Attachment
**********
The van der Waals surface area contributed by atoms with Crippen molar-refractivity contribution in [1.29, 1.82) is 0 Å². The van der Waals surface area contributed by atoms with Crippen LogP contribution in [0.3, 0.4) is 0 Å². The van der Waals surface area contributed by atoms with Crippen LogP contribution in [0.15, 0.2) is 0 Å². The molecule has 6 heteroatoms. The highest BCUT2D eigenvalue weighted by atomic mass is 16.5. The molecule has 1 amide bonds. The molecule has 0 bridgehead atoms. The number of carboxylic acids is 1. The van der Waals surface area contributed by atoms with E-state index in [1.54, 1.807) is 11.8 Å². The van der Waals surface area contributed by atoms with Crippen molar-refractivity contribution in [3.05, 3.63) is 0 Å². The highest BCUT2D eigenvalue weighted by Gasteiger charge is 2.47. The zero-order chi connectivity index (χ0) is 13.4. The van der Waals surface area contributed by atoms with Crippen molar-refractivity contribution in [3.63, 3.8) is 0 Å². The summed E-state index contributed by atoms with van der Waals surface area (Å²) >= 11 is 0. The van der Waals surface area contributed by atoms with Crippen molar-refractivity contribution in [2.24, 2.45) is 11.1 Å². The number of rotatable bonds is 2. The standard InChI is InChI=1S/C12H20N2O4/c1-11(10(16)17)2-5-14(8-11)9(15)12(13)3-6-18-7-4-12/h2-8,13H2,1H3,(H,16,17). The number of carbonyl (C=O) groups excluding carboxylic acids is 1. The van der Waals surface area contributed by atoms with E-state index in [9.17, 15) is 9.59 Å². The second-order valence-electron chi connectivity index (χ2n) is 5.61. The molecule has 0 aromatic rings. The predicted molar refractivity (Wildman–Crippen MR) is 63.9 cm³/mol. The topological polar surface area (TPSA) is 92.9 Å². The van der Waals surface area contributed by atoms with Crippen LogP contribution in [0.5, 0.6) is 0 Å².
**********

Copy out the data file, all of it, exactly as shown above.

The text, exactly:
The van der Waals surface area contributed by atoms with Crippen molar-refractivity contribution in [1.29, 1.82) is 0 Å². The van der Waals surface area contributed by atoms with Crippen LogP contribution in [0.3, 0.4) is 0 Å². The van der Waals surface area contributed by atoms with Crippen LogP contribution in [0.15, 0.2) is 0 Å². The molecule has 6 heteroatoms. The highest BCUT2D eigenvalue weighted by atomic mass is 16.5. The molecule has 1 amide bonds. The molecule has 0 bridgehead atoms. The number of carboxylic acids is 1. The van der Waals surface area contributed by atoms with E-state index in [1.54, 1.807) is 11.8 Å². The van der Waals surface area contributed by atoms with Crippen molar-refractivity contribution in [3.05, 3.63) is 0 Å². The highest BCUT2D eigenvalue weighted by Gasteiger charge is 2.47. The zero-order chi connectivity index (χ0) is 13.4. The van der Waals surface area contributed by atoms with Crippen molar-refractivity contribution in [3.63, 3.8) is 0 Å². The summed E-state index contributed by atoms with van der Waals surface area (Å²) >= 11 is 0. The van der Waals surface area contributed by atoms with Crippen molar-refractivity contribution in [2.24, 2.45) is 11.1 Å². The number of rotatable bonds is 2. The standard InChI is InChI=1S/C12H20N2O4/c1-11(10(16)17)2-5-14(8-11)9(15)12(13)3-6-18-7-4-12/h2-8,13H2,1H3,(H,16,17). The number of carbonyl (C=O) groups excluding carboxylic acids is 1. The van der Waals surface area contributed by atoms with E-state index in [9.17, 15) is 9.59 Å². The second-order valence-electron chi connectivity index (χ2n) is 5.61. The molecule has 0 aromatic rings. The predicted molar refractivity (Wildman–Crippen MR) is 63.9 cm³/mol. The topological polar surface area (TPSA) is 92.9 Å². The van der Waals surface area contributed by atoms with Crippen LogP contribution in [0.5, 0.6) is 0 Å².